Mobile and cloud travel booking player has big plans for Dublin.
Travel tech provider Deem is to create 50 highly skilled tech jobs at its new European innovation centre in Dublin.
The new jobs are part of a bold growth strategy that will see the San Francisco-headquartered company double its workforce around the world.
‘We are doubling the size of the company and we’ve had plans for Ireland for a while. We want to hire some really smart engineers’
– JOHN RIZZO
In an investment supported by the Irish Government through IDA Ireland, Deem will hire 50 software engineers for its Dublin innovation centre in the coming 12 months, with a further expansion tipped for 2020.
Travel tech set to soar in Dublin
“Dublin is the ideal location for our new European innovation centre,” said John Rizzo, CEO and president of Deem. “It’s a world-renowned hub for technology, innovation and excellence with an exceptional number of skilled workers, great international connections and a high standard of living.
“Expanding into Dublin will allow us to pursue our mission – to transform corporate travel – faster than ever before. Business travellers from around the world are counting on Deem to take the frustration and uncertainty out of booking and managing their trips, and travel managers are relying on us to help them save time and money for their companies,” Rizzo said.
Deem is a wholly owned and independently operated subsidiary of Enterprise Holdings, the world’s largest car rental provider, which is active in 90 countries and has revenues per annum of $24.1bn.
“Today’s announcement by Deem is testament to the highly skilled, diverse workforce we have here in Ireland, particularly in the technology sector,” said IDA CEO Martin Shanahan.
It is also understood that the new European innovation centre in Dublin will house a highly skilled research and development team that will focus on building the next-generation platform to optimise Deem’s travel solutions.
“This is a once-in-a-career opportunity,” said Ashutosh Saxena, director of Ireland operations at Deem. “The European innovation centre will design an innovative architecture that enhances and builds on the efforts of hundreds of the very best software engineers in Silicon Valley over the past two decades.”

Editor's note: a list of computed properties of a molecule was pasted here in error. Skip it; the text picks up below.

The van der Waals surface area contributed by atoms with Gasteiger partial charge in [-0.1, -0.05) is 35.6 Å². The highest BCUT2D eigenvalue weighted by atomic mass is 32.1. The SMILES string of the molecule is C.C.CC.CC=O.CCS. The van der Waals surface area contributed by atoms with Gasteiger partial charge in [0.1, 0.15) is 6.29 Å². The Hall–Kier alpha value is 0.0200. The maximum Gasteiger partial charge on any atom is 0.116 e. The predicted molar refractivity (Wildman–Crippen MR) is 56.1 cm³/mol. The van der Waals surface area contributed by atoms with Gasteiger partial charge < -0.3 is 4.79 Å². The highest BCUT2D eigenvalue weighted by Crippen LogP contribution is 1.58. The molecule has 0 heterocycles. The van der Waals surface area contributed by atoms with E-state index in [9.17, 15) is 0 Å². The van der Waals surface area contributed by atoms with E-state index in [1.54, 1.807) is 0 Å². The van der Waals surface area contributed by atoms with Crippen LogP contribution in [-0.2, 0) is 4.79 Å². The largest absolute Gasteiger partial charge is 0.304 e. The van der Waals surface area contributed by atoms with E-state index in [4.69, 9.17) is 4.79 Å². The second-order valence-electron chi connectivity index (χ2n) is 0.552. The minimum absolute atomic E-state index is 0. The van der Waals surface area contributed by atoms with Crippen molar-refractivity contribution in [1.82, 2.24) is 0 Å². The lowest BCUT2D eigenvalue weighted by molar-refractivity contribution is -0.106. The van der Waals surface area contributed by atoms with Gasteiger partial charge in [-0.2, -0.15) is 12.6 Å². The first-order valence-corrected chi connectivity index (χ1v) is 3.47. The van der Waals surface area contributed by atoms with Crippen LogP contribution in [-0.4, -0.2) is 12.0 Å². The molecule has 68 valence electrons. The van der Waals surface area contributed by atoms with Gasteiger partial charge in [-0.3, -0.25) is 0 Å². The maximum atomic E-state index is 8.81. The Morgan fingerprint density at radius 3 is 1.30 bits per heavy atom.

Speaking with Siliconrepublic.com, Rizzo said the objective is to make corporate travel more efficient and to enable executives to be more productive when travelling. He said that several key employees from San Francisco will relocate to Dublin as part of the foundation of the new European innovation centre.
“We are doubling the size of the company and we’ve had plans for Ireland for a while. We want to hire some really smart engineers.”
Rizzo explained that there will be two major parts to the investment: the establishment of a new mobile team focused on iOS and Android development, and another team that will be focused on the company’s overall technology platform including more AI and personalisation.
“Deem is a high-volume e-commerce platform for corporate travel and we see personalisation in e-commerce as crucial to the future travel experience.”
Minister for Business, Enterprise and Innovation Heather Humphreys, TD, said that Dublin is globally established as a vibrant technology hub.
“This announcement is a reflection of how attractive Ireland is to companies operating in the tech sector,” Humphreys said. “We have the skills and talent available to enable the company to grow and to embed their operations here, and I look forward to their continued expansion and success over the coming years.”